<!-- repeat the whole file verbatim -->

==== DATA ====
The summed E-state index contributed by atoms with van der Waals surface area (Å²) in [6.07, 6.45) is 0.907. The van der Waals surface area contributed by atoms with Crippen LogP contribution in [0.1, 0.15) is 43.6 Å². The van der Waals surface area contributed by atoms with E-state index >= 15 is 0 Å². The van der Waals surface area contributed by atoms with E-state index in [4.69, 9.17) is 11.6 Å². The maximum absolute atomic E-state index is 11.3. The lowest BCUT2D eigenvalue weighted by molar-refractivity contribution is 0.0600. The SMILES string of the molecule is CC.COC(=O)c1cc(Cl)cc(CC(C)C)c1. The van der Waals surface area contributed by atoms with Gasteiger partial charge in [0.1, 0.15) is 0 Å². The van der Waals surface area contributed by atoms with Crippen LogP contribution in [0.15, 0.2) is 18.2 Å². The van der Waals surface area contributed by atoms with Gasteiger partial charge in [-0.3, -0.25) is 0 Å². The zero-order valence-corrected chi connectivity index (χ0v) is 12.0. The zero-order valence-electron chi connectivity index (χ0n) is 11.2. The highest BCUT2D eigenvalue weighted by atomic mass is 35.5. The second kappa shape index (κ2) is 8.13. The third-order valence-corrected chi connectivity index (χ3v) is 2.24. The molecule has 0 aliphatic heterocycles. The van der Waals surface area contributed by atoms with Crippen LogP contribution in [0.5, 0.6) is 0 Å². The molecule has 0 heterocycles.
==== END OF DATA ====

The summed E-state index contributed by atoms with van der Waals surface area (Å²) in [6.07, 6.45) is 0.907. The van der Waals surface area contributed by atoms with Crippen LogP contribution in [0.1, 0.15) is 43.6 Å². The van der Waals surface area contributed by atoms with E-state index >= 15 is 0 Å². The van der Waals surface area contributed by atoms with E-state index in [4.69, 9.17) is 11.6 Å². The maximum absolute atomic E-state index is 11.3. The lowest BCUT2D eigenvalue weighted by molar-refractivity contribution is 0.0600. The SMILES string of the molecule is CC.COC(=O)c1cc(Cl)cc(CC(C)C)c1. The van der Waals surface area contributed by atoms with Gasteiger partial charge in [0.1, 0.15) is 0 Å². The van der Waals surface area contributed by atoms with Crippen LogP contribution in [0.15, 0.2) is 18.2 Å². The van der Waals surface area contributed by atoms with Gasteiger partial charge in [-0.3, -0.25) is 0 Å². The zero-order valence-corrected chi connectivity index (χ0v) is 12.0. The zero-order valence-electron chi connectivity index (χ0n) is 11.2. The highest BCUT2D eigenvalue weighted by atomic mass is 35.5. The second kappa shape index (κ2) is 8.13. The third-order valence-corrected chi connectivity index (χ3v) is 2.24. The molecule has 0 aliphatic heterocycles. The van der Waals surface area contributed by atoms with Crippen LogP contribution in [0.5, 0.6) is 0 Å². The molecule has 0 heterocycles.